@bradfitz bradfitz added the NeedsFix The path to resolution is known, but the work has not been done. label Jan 12, 2018
@gopherbot gopherbot removed the NeedsDecision Feedback is required from experts, contributors, and/or the community before a change can be made. label Jan 12, 2018
@bradfitz
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@bradfitz bradfitz commented Jan 12, 2018

/cc @tombergan

@meirf
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@meirf meirf commented Feb 27, 2018

Possible Signals

If persistConn.conn is dialed via hostname:

  • TTL expiration. If TTL expires, take action. This would require an API change since net's TTL doesn't appear to be exposed.
  • Poll LookupIP. Store initial ip set and keep updating with new polling response; if ip set changes (or more strictly if dialed ip is not longer in ip set), take action. How frequently would we poll? Are we willing to store this extra state, spend this time polling, using system resourced even with optimizations?

Action

  • Close/mark for closure. If the connection is idle, close it. If the connection is in use, mark it as not reusable. This would be similar to current usage of persistConn.broken though "broken" maybe too harsh language for this case. (The OP uses CloseIdleConnections, which "does not interrupt any connections currently in use", so calling CloseIdleConnections once could leave many connections on the old ips.)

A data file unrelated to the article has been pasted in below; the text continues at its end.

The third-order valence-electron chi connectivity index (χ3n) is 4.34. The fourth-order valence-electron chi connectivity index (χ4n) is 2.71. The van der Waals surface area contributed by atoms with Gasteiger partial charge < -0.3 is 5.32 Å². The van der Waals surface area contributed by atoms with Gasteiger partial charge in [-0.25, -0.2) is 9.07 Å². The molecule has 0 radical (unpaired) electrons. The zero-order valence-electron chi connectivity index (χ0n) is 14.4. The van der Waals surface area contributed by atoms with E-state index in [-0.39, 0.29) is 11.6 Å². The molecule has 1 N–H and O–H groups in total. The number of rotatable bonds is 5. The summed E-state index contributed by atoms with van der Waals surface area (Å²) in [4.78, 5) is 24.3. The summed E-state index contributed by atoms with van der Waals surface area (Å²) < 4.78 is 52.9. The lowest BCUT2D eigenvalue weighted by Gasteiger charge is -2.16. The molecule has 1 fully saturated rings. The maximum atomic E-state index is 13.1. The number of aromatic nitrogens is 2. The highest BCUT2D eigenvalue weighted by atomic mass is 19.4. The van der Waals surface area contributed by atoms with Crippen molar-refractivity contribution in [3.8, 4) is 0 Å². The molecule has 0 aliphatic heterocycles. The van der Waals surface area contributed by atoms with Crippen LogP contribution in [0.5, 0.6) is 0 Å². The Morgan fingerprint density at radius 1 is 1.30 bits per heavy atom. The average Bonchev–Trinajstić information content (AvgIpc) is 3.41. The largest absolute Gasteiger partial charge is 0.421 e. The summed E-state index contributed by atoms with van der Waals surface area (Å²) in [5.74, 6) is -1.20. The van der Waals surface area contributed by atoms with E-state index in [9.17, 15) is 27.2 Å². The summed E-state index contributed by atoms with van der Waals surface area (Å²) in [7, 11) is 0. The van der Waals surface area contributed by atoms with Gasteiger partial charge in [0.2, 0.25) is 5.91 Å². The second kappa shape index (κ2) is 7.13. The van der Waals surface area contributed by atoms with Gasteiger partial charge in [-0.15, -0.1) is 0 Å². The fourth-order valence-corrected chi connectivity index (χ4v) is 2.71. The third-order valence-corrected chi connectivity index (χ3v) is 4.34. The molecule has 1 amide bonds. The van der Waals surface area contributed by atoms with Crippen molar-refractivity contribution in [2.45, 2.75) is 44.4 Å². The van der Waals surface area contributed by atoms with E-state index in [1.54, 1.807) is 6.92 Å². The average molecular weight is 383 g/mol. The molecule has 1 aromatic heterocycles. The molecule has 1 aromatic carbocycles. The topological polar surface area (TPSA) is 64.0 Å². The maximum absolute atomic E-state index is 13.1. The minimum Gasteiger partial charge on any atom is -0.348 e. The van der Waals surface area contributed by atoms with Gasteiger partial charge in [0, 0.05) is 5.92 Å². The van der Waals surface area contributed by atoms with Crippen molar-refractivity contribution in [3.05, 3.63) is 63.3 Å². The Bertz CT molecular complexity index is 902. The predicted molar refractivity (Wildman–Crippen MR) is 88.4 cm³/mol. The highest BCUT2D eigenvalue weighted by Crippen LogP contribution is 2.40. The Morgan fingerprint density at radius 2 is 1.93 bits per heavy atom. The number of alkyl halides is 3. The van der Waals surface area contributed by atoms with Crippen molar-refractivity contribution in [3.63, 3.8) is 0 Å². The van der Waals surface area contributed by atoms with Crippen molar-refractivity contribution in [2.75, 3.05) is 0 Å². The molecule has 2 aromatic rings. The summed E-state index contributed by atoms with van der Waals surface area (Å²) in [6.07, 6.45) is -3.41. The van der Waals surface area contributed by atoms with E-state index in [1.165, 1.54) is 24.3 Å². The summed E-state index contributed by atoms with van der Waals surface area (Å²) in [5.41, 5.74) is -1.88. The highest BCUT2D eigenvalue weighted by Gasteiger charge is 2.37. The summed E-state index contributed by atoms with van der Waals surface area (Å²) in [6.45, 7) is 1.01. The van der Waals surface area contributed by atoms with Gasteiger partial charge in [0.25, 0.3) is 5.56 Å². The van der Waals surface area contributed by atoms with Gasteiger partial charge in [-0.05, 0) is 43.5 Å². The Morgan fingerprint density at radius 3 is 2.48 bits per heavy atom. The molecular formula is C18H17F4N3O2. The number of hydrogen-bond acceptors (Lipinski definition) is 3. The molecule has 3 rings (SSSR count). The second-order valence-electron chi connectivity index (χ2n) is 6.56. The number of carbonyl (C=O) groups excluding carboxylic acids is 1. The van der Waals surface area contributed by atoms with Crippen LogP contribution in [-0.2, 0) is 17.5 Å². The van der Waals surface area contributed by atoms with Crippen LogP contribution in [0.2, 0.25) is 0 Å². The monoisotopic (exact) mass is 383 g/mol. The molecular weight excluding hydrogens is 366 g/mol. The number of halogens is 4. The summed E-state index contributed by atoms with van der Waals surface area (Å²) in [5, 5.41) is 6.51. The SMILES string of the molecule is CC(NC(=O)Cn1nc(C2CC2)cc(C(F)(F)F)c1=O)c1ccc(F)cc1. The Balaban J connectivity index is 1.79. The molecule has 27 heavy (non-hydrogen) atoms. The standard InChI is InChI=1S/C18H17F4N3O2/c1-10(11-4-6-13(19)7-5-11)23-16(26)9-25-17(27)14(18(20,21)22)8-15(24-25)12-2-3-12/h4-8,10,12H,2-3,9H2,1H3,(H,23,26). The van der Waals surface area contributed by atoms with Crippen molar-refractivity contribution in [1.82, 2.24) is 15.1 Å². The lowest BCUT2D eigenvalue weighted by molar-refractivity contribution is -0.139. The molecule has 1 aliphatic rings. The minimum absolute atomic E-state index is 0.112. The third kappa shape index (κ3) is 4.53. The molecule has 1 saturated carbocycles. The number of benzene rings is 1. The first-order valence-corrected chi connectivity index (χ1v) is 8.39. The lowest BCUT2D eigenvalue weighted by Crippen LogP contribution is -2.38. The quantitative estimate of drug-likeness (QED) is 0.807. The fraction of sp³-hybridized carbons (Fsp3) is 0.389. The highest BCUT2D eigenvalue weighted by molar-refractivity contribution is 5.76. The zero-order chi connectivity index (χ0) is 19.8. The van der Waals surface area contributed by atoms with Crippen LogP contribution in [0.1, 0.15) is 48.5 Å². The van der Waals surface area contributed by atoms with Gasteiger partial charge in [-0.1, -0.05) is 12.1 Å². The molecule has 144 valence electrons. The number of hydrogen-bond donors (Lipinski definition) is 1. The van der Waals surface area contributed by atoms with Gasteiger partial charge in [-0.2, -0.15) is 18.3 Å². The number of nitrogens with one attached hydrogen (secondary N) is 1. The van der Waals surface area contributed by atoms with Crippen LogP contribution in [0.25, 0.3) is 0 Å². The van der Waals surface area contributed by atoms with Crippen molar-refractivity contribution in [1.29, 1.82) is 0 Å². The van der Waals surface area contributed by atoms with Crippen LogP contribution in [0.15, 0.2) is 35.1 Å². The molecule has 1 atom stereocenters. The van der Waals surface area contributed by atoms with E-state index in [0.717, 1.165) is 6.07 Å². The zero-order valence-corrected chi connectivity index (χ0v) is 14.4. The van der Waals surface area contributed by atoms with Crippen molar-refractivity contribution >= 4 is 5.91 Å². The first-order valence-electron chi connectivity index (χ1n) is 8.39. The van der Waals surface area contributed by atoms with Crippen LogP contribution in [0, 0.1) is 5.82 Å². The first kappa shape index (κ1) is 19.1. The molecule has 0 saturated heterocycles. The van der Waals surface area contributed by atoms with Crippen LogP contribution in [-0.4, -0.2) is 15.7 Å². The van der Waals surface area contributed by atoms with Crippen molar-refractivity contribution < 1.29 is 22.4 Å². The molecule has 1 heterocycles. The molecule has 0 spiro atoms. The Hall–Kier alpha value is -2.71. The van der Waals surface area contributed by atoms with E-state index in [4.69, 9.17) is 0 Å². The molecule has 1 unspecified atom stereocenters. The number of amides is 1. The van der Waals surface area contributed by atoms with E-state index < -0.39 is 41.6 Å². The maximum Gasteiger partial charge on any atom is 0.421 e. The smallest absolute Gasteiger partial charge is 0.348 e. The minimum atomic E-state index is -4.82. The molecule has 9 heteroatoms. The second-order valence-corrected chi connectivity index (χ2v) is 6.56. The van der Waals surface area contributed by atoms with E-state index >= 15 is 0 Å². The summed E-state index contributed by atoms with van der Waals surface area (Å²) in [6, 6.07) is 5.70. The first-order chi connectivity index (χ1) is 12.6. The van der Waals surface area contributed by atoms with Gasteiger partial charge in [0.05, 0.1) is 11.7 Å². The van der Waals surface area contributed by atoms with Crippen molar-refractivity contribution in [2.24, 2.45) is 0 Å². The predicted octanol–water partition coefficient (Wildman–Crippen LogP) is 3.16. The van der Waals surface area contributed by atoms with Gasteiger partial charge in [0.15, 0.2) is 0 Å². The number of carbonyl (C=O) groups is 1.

I guess the use of "?" in the title was due to implementation complexity/propriety of addressing this in the standard library. Please let me know if I've gotten something wrong or if there are other issues I'm missing.

@szuecs szuecs changed the title net/http: make Transport's idle connection management aware of DNS changes? net/http: make Transport's idle connection management aware of DNS changes Feb 27, 2018
@szuecs
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@szuecs szuecs commented Feb 27, 2018